German translation prices
Lector is the translation agency of choice
Frequently asked questions
How much does a German translation cost?
For business translations, the primary requirement is outstanding quality, but equally important is the best value for money. German-Hungarian translations are available at Lector for as little as 2.59 HUF net per character.
Is there an official German translation?
Official translations are also produced by several translation agencies in the country, such as Lector. In such cases, the translation is stamped and signed to certify its accuracy, completeness and conformity with the original.
What is the difference between general and business German translation?
All good quality translations must be grammatically and substantively correct, but for business translations, the standards are even higher. It is important that these translations are produced by translators who are familiar with the language of the specialist fields. The translation of a German legal text can be as specialised as the localisation of a medical report or even a technical document. It is worth using a specialist translator.
Is there a German translation agency in Hungary?
In a globalised world, it is no longer the location of the service that matters, but the quality of the service provided. As in the case of German translations, it is the native translators, the years of professional experience and the thousands of documents translated that most distinguish translation agencies. It is worth looking for a German specialist translator like Lector Translation Agency.
Is it possible to get a native German translator to translate?
Yes, several of our colleagues are native German speakers, which ensures that their translations are both grammatically and substantively appropriate for a native German-speaking reader.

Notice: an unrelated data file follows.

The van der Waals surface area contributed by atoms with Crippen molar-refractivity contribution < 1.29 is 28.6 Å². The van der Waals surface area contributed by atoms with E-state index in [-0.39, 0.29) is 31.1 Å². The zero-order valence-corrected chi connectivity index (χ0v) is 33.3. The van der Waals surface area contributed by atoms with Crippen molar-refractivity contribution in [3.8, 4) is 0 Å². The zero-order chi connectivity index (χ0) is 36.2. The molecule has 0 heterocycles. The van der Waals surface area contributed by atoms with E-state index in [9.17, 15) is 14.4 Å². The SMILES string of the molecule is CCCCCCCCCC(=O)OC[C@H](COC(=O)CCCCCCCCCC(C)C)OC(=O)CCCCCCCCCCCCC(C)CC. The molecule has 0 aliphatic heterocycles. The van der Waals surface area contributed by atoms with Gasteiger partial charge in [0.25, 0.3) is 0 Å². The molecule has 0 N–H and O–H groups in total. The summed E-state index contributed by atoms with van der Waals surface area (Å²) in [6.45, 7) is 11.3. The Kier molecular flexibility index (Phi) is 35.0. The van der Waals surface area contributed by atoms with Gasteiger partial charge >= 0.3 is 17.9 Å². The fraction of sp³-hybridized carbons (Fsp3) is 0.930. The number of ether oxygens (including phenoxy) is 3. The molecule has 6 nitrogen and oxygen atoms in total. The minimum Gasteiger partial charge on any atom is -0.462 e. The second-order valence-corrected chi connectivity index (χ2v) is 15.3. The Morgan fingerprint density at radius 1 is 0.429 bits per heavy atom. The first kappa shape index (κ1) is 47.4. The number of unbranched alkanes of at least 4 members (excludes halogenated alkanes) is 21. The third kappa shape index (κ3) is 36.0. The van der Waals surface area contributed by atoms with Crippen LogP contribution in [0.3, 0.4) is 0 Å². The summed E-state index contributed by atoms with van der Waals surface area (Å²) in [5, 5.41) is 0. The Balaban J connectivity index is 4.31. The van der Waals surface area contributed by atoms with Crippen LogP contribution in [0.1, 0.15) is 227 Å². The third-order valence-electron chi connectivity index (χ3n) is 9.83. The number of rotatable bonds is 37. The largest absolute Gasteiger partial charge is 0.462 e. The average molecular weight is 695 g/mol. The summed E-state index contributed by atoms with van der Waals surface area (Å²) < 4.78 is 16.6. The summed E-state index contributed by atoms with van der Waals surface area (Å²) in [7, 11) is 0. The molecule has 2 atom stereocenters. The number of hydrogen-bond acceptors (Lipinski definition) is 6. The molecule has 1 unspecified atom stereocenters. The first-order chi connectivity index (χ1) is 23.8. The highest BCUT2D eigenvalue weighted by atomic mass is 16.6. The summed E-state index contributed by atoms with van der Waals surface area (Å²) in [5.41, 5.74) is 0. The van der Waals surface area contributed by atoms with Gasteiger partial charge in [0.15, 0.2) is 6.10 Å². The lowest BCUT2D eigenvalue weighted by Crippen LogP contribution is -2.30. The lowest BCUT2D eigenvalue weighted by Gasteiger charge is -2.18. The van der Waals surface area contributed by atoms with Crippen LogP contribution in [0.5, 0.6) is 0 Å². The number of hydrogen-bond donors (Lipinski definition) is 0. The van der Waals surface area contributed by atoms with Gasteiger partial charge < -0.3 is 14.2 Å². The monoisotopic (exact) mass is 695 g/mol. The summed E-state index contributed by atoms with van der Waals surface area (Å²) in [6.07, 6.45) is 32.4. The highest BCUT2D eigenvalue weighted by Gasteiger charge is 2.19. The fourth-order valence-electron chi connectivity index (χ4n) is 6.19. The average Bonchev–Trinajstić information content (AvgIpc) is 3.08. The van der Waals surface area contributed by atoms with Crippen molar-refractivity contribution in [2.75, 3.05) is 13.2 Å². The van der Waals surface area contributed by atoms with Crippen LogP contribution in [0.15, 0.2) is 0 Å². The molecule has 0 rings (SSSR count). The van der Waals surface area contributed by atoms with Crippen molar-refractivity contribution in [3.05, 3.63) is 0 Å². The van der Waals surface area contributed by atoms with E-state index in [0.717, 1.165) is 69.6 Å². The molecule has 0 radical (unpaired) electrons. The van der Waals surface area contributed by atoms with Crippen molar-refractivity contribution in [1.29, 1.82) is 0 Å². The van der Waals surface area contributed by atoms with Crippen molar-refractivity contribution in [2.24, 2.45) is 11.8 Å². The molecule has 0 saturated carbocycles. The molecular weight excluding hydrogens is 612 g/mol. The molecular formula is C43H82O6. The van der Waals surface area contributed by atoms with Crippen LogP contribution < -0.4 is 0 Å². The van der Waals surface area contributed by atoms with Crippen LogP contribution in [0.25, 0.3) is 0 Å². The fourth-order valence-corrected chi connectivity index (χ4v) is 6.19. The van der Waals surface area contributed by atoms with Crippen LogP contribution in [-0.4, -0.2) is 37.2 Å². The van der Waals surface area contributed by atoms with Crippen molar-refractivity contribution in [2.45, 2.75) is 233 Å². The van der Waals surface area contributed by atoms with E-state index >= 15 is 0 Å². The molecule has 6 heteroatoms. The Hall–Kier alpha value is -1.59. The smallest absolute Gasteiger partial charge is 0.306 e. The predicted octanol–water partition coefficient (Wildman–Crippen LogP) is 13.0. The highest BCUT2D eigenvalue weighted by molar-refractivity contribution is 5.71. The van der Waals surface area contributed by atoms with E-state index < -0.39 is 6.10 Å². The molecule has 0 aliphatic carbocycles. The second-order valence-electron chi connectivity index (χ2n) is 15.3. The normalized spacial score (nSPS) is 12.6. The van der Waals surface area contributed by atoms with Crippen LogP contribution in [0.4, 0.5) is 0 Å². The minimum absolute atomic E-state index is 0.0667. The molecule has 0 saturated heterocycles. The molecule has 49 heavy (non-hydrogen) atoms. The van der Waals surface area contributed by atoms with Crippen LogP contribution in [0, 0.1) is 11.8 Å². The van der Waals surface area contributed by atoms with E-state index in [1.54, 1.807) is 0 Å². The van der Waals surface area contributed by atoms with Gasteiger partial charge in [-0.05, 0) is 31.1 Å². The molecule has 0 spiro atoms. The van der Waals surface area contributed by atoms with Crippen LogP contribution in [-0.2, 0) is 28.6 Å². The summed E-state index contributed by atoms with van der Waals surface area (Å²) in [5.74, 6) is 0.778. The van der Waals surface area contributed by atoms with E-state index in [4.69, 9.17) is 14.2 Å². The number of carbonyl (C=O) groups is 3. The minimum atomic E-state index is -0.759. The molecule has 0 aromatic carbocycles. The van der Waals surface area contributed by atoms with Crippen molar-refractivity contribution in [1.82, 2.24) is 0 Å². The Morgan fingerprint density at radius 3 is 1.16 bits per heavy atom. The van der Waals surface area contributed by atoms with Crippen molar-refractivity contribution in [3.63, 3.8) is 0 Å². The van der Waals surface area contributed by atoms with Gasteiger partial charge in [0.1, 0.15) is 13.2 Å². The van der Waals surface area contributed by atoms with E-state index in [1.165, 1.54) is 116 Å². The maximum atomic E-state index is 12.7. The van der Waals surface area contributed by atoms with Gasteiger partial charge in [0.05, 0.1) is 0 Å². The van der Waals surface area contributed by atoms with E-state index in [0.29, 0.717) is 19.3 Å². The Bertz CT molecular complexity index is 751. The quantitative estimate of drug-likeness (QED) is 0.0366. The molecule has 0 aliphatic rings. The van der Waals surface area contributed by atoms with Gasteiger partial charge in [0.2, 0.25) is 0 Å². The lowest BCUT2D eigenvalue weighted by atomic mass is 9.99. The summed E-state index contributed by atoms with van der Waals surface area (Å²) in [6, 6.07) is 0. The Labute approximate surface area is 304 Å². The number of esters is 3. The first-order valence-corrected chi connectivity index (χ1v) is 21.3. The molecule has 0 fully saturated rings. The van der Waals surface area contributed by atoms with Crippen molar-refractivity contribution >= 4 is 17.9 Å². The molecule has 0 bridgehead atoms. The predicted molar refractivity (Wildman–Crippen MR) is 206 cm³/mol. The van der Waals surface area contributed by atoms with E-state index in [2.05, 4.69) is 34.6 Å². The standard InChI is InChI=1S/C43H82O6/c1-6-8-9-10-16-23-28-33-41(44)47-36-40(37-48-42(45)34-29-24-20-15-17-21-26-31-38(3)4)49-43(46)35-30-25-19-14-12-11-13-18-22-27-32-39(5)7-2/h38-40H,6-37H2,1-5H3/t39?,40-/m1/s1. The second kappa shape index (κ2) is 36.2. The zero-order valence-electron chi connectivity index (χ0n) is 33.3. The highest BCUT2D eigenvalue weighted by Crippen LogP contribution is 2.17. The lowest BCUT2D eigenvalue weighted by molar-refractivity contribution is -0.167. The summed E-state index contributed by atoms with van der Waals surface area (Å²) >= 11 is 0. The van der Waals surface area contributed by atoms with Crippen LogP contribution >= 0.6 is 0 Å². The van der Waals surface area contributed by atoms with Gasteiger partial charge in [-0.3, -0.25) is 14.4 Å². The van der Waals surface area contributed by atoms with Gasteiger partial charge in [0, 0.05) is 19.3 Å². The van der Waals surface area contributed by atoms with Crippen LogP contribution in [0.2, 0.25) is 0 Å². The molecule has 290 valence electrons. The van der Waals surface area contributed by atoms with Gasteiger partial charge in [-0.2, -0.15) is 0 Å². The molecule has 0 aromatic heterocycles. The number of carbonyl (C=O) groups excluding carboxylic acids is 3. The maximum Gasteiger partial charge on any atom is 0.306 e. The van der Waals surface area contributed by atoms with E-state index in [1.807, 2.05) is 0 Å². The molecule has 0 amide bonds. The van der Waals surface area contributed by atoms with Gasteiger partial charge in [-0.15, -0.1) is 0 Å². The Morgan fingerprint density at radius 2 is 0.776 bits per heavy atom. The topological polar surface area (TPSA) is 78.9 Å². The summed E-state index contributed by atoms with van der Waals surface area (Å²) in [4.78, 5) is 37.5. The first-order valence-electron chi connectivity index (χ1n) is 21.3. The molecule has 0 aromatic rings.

Did you know this about the German language?
- German is the mother tongue of 120 million people in Europe, the most widely spoken language in Europe, and the official language of Austria, Germany, Switzerland, Liechtenstein, Luxembourg, northern Italy, eastern France and parts of Belgium. It is the second most important language in the world, next to English.
- In science and technology, German is the second most important language in the world.
- In German, the different ways of greeting people tell you a lot about their origin. If someone enters a room and greets you with "Guten Tag!", you know that they are either from northern Germany or a foreigner. The only form of greeting used in Baden-Württemberg is "Grüß Gott!". A "Servus!" greeting indicates Austrian origin, while a "moin-moin!" greeting is most likely to be from Hamburg.
- Pronouns in German. It is worth learning the forms of verbs in German. It is considered very impolite to put anyone down. Germans have no problem in calling their colleagues, neighbours or dear acquaintances names. Despite this, relations between people are cordial and they give each other respect. In the German-speaking world, everyone from the age of 18 onwards is called everyone, both of the same age and of the same sex. No older person ever talks down to a younger person.
- In the broad sense, there are two main varieties of German (languages, dialects). Low German (Niederdeutsch or Plattdeutsch, also known as Nedderdüütsch or Plattdüütsch). In its sound system (and, in some dialects, in its grammar), Low German spoken in the north differs so significantly from "Hochdeutsch" spoken in the south that users of "Hochdeutsch" do not even understand it, and so today Low German is considered a language in its own right. The other variant of German in the narrower sense is one of the High Germanic languages.
- Find out more about the history of German on Wikipedia.